Too quick to discharge?

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In-hospital stays for major psychiatric illness can vary in length depending on the diagnosis and on a host of individual patient factors. During a rapid-fire talk session at APA2017, delegates heard how a longer length of stay (LOS) for patients with schizophrenia may be more important than it is for patients with other diagnoses – reducing their risk for subsequent readmission.

Readmission-risk is a concern for many patients hospitalized because of schizophrenia. Understanding the factors that might reduce that risk is important. New data reported at APA suggests in-patient length of stay (LOS), and in particular being discharged too soon, may put schizophrenia patients at increased risk for subsequent admissions.

A study of patients who had been hospitalized for acute episodes of schizophrenia, schizo-affective disorder, bipolar disorder or major depressive disorder, highlighted that readmission risks differ for different diagnoses, with patients with schizophrenia is particularly affected by their LOS before discharge.

Dr John Goethe, of Hartford Hospital in Connecticut, reported that while the mean LOS for all psychiatric diagnoses studied was 8 days, stays were around 50% longer in schizophrenia patients who had a mean LOS of 12 days.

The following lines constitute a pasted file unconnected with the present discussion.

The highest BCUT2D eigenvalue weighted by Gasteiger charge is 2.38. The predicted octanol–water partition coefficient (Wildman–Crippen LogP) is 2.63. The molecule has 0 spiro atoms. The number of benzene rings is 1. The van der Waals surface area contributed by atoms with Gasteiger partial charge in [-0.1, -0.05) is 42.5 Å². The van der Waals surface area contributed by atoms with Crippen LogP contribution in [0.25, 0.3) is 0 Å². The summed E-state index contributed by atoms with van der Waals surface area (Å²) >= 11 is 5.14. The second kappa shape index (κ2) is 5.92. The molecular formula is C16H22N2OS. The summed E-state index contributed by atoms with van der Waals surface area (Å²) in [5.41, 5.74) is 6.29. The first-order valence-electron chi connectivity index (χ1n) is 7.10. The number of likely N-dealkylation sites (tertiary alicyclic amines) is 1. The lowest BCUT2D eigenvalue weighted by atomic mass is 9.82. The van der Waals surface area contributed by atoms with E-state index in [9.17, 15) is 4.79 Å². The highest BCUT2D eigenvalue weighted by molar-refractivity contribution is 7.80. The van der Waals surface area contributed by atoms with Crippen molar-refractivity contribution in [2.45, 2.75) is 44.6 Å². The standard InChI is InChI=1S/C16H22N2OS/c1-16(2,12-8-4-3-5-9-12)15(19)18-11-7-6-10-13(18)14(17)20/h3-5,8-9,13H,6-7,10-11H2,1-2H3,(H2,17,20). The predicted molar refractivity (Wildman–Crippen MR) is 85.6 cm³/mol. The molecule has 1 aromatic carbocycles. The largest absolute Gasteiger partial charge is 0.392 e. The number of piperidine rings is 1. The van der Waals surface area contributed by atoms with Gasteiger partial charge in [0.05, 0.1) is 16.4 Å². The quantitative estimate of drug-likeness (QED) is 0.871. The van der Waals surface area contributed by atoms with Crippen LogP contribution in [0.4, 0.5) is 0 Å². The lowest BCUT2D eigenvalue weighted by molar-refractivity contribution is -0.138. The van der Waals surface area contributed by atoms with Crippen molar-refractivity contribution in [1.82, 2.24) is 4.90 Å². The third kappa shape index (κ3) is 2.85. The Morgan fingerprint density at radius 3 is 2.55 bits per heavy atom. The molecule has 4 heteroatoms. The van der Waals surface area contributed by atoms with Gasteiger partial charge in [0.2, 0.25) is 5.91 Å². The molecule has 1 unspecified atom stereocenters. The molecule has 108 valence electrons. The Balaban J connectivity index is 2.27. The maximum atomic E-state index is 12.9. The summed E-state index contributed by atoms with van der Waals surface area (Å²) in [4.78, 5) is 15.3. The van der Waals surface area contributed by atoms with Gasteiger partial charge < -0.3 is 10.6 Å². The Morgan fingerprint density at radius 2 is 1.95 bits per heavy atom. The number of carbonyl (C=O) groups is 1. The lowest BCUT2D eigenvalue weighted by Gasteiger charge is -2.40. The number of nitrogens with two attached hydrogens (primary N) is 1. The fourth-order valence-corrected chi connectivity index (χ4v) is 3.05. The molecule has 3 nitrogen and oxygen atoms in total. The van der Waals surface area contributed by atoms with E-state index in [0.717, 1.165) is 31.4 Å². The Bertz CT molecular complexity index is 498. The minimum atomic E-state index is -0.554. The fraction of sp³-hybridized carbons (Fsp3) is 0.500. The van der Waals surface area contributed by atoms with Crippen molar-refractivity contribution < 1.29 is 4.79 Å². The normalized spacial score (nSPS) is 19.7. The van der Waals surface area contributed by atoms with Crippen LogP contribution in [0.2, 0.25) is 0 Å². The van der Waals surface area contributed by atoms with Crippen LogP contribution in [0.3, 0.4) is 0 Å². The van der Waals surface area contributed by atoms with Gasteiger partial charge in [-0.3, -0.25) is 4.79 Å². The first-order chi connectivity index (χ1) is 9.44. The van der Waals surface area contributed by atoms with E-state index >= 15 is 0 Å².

How low can you go?

Interested in how different lengths of stay might impact on readmission risk, the study investigators looked at the differences between a LOS of 4 days and a LOS of 10 days on readmission risk at 180 days after discharge from hospital.

Longer LOS for schizophrenia patients reduced subsequent readmission risk

For patients with a diagnosis of schizophrenia, the shorter LOS of 4 days was associated with an increased risk for readmission as compared with a LOS of 10 days. Indeed with every incremental shortening of stay from 10 days down to 4, patients with schizophrenia were more likely to be readmitted again after discharge. These findings and trends were not so apparent in patients with schizo-affective disorder and seemed to be particular to patients with a schizophrenia diagnosis.

An opposite trend was noted in patients with major depressive disorder, where a shorter LOS appeared to reduce subsequent admission risk.

Dr Goethe concluded that the study data suggest that a longer LOS may be important in providing patients with schizophrenia with stability before their discharge.

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